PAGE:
Troops voice support for force increase
Stars and Stripes November 25, 2009
Troops in Afghanistan Tuesday offered cautious support for a planned increase of U.S. personnel there, saying that more forces are needed for the war.
In the south, where fighting has been intense recently, U.S. servicemembers have been hoping for reinforcements. Soldiers at Camp Nathan Smith in the city of Kandahar said they were relieved by the news.
“I think it’s good — we can’t effectively do our job without more troops,” said Sgt. Nick Spence, 30, of Albany, N.Y.
Spence, a soldier with the 62nd Engineer Sapper Company, 4th Engineer Battalion — a unit that clears roads of explosives — said the move will either flush insurgents out or send them fleeing to Pakistan.
First Lt. Spenser Bruning, 24, of Seattle, who is in the same unit, said his soldiers often clear roads only to have insurgents come back the next day to plant fresh bombs.
“Increasing combat troops in the south will help us hold terrain,” he said.
In a press conference Tuesday, Pentagon spokesman Geoff Morrell deflected questions about specifics of the reported 34,000-troop increase, saying that Defense Secretary Robert Gates and other top military leaders will brief Congress on the plans after the president formally announces them next week.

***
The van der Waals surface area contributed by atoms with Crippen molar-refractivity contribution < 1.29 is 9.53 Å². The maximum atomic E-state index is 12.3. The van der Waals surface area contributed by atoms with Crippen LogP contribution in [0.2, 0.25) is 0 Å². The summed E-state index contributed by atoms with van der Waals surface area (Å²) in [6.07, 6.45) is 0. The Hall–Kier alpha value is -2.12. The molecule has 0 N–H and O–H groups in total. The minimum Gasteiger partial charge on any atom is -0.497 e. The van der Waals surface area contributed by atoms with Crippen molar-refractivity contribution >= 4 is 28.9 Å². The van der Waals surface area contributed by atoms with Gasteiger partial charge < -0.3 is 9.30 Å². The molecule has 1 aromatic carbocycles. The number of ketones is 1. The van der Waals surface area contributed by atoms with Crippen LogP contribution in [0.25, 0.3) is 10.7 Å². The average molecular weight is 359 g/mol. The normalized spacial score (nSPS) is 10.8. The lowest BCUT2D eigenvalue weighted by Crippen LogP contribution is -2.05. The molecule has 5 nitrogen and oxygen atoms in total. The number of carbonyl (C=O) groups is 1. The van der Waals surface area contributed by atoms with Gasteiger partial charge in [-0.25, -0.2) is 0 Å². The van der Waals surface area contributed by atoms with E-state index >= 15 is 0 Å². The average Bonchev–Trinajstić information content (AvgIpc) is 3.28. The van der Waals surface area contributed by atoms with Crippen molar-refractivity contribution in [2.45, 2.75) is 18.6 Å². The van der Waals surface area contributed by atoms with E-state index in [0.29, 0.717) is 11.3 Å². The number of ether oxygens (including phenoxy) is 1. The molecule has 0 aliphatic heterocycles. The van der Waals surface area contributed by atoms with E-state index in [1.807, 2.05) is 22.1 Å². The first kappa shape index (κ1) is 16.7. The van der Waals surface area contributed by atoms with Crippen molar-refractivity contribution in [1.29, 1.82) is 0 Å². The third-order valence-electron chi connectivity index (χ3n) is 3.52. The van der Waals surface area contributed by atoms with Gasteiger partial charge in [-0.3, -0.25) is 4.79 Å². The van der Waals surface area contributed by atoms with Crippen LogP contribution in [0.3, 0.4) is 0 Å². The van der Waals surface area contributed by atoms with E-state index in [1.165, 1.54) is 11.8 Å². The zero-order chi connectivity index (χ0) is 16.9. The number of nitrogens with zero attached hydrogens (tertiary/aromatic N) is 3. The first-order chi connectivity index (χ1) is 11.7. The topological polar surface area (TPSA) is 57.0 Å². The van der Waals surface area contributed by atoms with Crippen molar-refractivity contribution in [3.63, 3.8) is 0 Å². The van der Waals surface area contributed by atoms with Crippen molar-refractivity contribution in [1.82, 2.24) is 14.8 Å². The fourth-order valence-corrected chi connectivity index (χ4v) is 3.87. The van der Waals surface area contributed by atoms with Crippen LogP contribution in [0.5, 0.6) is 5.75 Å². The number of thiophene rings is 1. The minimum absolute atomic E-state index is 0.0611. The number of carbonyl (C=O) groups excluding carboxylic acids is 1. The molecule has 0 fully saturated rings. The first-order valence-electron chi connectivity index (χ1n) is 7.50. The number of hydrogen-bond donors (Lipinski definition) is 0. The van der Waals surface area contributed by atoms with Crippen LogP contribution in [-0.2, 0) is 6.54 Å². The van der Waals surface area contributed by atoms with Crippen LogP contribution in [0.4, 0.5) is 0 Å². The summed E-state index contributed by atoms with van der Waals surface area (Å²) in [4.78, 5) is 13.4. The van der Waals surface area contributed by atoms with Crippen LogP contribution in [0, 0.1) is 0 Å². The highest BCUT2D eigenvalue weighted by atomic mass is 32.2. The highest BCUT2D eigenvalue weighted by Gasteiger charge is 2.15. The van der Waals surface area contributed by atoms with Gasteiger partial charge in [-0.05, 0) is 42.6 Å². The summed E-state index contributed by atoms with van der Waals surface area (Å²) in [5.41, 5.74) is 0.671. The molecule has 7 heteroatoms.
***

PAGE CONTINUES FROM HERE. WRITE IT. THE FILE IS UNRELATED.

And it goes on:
But troops interviewed by Stars and Stripes reporters said that both support and combat troops are needed, not only to maintain current operations but also to show Afghan citizens that the U.S. is committed to the fight.
“You can’t just go in with the bare minimum,” said Spc. Brett Woodyard, a 20-year-old Ohio National Guardsman. “You have to come in force and do it right.”
“We’ve been here since 2001,” he added. “We’ve already committed ourselves. A lot of sacrifices have been made. I think backing out now wouldn’t be a good idea.”
Capt. Michael Bell, an Ohio National Guardsman from 2nd Squadron, 107th Cavalry Regiment — part of a unit mentoring new Afghan National Army troops in northern Baghlan Province — said locals and Afghan soldiers he speaks with have expressed doubt about America’s long-term commitment in the region.
“I think this will signal to our Afghan counterparts that we are committed,” he said.
“I think it sends a message to the Afghans, the soldiers and the enemy. Whether it is enough or not — I think that is above me. That’s for the planners and the generals to decide.”